Pump sizing and installation in domestic groundwater applications
Learn the basics of sizing and installing submersible pumps for domestic groundwater extraction and why correct sizing is so important.
In this tutorial you will learn the basics of sizing submersible pumps for domestic groundwater extraction. We will also briefly touch upon best practise when it comes to installing the pumps.
Domestic groundwater extraction is typically relevant in remote areas where the cost of extending the municipal water supply to just a few houses is too high.
Instead, a well is drilled close to the individual homes and a submersible pump is installed, providing the household with groundwater for all domestic purposes.
The most important thing when sizing a submersible pump is to make sure that it is able to deliver the required pressure and flow. The required flow depends on end-user requirements. If there are two bathrooms, a washing machine and a dishwasher in the house and an irrigation system in the garden the pump must be able to deliver a higher flow than if there is just one bathroom and a kitchen tap.
The pressure – or head – is found by determining the following parameters: Head and loss from dynamic water level to diaphragm tank – the dynamic water level is the level of the water when the pump is in operation. Head and loss from diaphragm tank to highest tap in the house. Minimum pressure at highest tap.
Once you have determined these parameters you can select the optimum pump for the groundwater extraction job. Simply find the desired flow and head on the pump curve chart. In this example, you will need a pump that is able to deliver 2 m3/h at 100 m, e.g. an SQ2 pump.
But does sizing really matter that much when it’s just one house being supplied by the pump? The answer is yes. An undersized pump results in lower flow or pressure, which means that it will not be able to deliver the required capacity per hour at peak loads or the required head.
An oversized pump, on the other hand, will reduce energy efficiency and give unnecessarily high operational costs. So for the family living in the house, sizing matters.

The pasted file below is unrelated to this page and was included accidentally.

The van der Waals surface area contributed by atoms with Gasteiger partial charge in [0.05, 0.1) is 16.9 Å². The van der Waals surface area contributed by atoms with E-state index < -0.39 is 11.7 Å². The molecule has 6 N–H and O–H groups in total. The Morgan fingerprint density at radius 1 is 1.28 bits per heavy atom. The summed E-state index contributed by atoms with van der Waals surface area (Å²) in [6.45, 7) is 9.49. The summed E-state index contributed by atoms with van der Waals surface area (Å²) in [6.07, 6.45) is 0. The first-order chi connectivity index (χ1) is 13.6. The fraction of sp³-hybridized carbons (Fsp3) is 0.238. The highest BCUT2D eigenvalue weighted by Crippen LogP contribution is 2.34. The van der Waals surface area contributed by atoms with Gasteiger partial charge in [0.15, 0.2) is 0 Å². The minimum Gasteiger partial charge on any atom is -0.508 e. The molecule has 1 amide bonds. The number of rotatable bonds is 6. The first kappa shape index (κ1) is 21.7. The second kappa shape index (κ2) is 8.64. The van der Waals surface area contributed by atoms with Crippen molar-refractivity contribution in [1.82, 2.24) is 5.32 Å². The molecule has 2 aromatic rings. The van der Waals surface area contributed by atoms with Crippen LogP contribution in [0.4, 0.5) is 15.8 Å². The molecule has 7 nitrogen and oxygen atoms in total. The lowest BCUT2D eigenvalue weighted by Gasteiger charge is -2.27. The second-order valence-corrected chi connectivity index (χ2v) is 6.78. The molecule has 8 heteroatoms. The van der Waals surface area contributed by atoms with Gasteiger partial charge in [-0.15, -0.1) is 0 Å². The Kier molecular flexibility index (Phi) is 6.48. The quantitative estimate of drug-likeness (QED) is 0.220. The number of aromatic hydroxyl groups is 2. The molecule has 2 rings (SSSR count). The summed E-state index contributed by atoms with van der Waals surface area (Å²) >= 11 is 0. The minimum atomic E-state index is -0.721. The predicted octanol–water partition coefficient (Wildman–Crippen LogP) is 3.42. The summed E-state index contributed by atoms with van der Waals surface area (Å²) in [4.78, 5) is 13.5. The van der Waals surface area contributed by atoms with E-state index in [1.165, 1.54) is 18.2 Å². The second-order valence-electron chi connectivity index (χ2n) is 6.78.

Now we’ve determined the optimum size of the submersible pump, let’s turn to look at a few important installation points. As a rule of thumb, the nominal pump diameter should be the same as the borehole diameter.
If the borehole is too big there’s a risk that the lack of velocity past the motor will cause the water to stand still in the borehole and potentially overheat the motor. The motor is very sensible to the water’s temperature so always make sure that the minimum flow past the motor is 0.15 m/s if the groundwater temperature is above 30°C.
In harsh conditions, the pump can be equipped with a cooling sleeve to optimise the motor cooling.
Another important aspect is the installation depth. The pump unit must be installed below the dynamic water table to make sure there is no risk of dry-running during operation.
Finally, let’s look at the pressure tank in a submersible system. The size of the tank depends on the choice of pump, which is a valuable thing to keep in mind – especially if the space allocated for the tank in the house is relatively confined.
In a conventional system where the pump is controlled by a pressure switch the pressure tank must typically be able to hold between 50 and 200 litres of water to ensure sufficient pressure in the taps.
If instead we install a more advanced pump with a built-in frequency drive a small 8 litre tank is enough. This is because the pump itself automatically adjusts its speed according to demand to deliver the exact required pressure in all taps at all times.
Which means more comfort for the people living in the house.